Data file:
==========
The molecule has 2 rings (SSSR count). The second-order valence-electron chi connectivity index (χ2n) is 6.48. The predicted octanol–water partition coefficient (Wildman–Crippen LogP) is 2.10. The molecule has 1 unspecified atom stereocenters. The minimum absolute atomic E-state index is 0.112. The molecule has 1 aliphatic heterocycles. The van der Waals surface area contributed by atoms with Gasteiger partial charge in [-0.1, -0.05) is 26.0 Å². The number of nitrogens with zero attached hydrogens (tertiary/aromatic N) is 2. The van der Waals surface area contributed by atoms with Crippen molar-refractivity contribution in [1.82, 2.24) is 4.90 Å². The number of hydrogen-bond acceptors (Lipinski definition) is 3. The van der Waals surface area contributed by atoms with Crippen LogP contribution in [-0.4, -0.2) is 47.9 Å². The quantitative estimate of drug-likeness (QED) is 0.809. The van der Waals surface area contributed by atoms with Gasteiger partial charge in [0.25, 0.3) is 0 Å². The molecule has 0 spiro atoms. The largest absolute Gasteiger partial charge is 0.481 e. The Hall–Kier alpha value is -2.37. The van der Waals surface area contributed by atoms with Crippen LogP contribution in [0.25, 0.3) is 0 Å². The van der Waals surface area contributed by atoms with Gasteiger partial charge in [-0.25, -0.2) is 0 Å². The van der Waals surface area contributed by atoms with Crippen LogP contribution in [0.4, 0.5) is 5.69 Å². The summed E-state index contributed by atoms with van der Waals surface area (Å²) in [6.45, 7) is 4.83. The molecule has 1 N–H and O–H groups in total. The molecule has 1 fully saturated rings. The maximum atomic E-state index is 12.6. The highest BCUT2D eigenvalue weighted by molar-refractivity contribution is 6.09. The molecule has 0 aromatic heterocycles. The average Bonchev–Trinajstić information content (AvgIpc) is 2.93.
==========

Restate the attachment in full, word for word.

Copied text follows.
The molecule has 2 rings (SSSR count). The second-order valence-electron chi connectivity index (χ2n) is 6.48. The predicted octanol–water partition coefficient (Wildman–Crippen LogP) is 2.10. The molecule has 1 unspecified atom stereocenters. The minimum absolute atomic E-state index is 0.112. The molecule has 1 aliphatic heterocycles. The van der Waals surface area contributed by atoms with Gasteiger partial charge in [-0.1, -0.05) is 26.0 Å². The number of nitrogens with zero attached hydrogens (tertiary/aromatic N) is 2. The van der Waals surface area contributed by atoms with Crippen molar-refractivity contribution in [1.82, 2.24) is 4.90 Å². The number of hydrogen-bond acceptors (Lipinski definition) is 3. The van der Waals surface area contributed by atoms with Crippen LogP contribution in [-0.4, -0.2) is 47.9 Å². The quantitative estimate of drug-likeness (QED) is 0.809. The van der Waals surface area contributed by atoms with Gasteiger partial charge in [0.25, 0.3) is 0 Å². The molecule has 0 spiro atoms. The largest absolute Gasteiger partial charge is 0.481 e. The Hall–Kier alpha value is -2.37. The van der Waals surface area contributed by atoms with Crippen LogP contribution in [0.25, 0.3) is 0 Å². The van der Waals surface area contributed by atoms with Gasteiger partial charge in [-0.25, -0.2) is 0 Å². The van der Waals surface area contributed by atoms with Crippen LogP contribution in [0.4, 0.5) is 5.69 Å². The summed E-state index contributed by atoms with van der Waals surface area (Å²) in [6.45, 7) is 4.83. The molecule has 1 N–H and O–H groups in total. The molecule has 1 fully saturated rings. The maximum atomic E-state index is 12.6. The highest BCUT2D eigenvalue weighted by molar-refractivity contribution is 6.09. The molecule has 0 aromatic heterocycles. The average Bonchev–Trinajstić information content (AvgIpc) is 2.93.